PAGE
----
Turn on, tune in and don't drop out - How to make sure people don’t miss your open days

“For our online events we posted out a specially designed goody box to land on peoples doorsteps two days before the event. It’s a good way to get them excited about it and it’s the sort of thing that the parents will notice too.”

The open day. A chance for university marketers to show off their buzzing campus atmosphere to prospective students and give a potent taste of what university life could be like there.

It’s one of the most effective weapons of persuasion universities have, and the good news is students are keen too: a recent survey found that 61% of students are looking forward to visiting university open days in person, and 55% intend to use virtual open days as part of their decision-making research.

But despite this, when open day season starts, universities see numerous people dropping out or failing to turn up on the day. So, on such a crucial day in the recruitment cycle, how do you go about making sure prospective students actually turn up?

Remember to send reminders

Some reasons students don’t make it to an open day are beyond your control, according to Andrew Craske, head of marketing and communications at Leeds Arts University.  “They might have got a Saturday job. Their parents might not want to drive them. They might have gone out the night before.”

But he says that other reasons, like students not checking their emails and missing your reminders, are things you can affect. “For our online events, we posted out a specially designed goody box to land on peoples doorsteps two days before the event. It’s a good way to get them excited about it and it’s the sort of thing that the parents will notice too.”

Paul Woods, marketing and student recruitment director at Middlesex University, agrees that direct mail can be a great way to do reminders, preferring small pieces with a clear purpose. For online events, he says text messages can also be effective. “A message moments before it starts can be effective because they can join the event from their phone, right there and then.”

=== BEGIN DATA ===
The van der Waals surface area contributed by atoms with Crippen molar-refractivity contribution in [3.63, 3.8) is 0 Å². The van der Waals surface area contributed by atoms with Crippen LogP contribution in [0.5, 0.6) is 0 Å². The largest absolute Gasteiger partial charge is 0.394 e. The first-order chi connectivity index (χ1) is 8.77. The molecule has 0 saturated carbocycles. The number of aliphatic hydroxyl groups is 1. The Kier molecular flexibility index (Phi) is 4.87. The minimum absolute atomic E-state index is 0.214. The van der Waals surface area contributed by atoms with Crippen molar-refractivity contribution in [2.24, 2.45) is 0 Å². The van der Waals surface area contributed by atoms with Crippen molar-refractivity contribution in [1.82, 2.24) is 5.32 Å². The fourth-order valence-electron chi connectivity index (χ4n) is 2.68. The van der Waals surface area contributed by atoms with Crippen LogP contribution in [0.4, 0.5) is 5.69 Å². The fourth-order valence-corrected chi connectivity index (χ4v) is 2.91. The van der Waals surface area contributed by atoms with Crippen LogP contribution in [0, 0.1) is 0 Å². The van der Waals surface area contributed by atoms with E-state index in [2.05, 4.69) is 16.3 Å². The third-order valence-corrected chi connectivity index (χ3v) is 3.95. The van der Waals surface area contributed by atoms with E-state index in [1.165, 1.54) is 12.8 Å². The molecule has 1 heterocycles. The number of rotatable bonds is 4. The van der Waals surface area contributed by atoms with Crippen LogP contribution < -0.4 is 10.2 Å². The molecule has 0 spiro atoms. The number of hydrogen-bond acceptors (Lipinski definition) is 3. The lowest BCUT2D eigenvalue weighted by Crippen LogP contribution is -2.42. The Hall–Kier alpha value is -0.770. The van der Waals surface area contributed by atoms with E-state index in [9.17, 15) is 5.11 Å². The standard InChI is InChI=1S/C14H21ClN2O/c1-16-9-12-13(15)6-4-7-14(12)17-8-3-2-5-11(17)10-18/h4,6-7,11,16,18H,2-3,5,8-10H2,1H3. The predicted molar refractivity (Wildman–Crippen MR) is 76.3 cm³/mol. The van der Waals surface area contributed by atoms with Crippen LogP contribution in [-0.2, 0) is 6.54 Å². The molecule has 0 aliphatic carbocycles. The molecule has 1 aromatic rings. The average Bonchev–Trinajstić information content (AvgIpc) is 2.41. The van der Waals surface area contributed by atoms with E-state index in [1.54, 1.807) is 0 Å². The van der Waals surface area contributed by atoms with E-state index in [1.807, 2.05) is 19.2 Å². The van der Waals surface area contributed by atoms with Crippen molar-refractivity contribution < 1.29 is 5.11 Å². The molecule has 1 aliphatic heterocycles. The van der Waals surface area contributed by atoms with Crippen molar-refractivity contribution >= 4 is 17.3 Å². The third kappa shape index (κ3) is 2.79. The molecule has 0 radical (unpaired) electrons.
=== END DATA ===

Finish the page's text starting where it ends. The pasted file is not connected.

Most university marketing teams will agree that their student ambassadors are a key part of their open day offering (one survey found 24% of prospective students found the students they met at an open day to be a “very important” factor in their final decision about where to go), but Woods thinks they can be an important part of your reminder marketing as well.

“It can be really impactful to get a call from a current student days before saying, I was in your situation, what would you like to get out of the day?” he says.

But he notes that reminders aren’t enough in themselves. “You have to enthuse the students. Think about how you drip feed information that says, in an hour, a day or a week you’ll be here, and this is what you’ll be experiencing.”

Make travel easy

Turning up in a new city or town can be daunting, and the prospect of a long and difficult journey could be the thing that makes a student decide to stay home.

“For an in-person event we can send out details on how to get to the university, where to park, and to remind people to check traffic,” says Julia Weston, head of marketing and communications, life sciences at UCL. If you have an app with details and a map, that is useful too.”

Car parks, in particular, require special attention, according to Emma Bridge, associate director of communications at the University of Leicester. While a bad parking experience is unlikely to see them turning the car around and heading home, a student or parents’ opinion of a university can be formed from the moment their feet hit the tarmac. “By the time they’ve got to a welcome desk, they’ve already spent 15 minutes on your campus,” she says. “An open day doesn’t start at the welcome desk, it starts with someone welcoming them as they get out of the car.”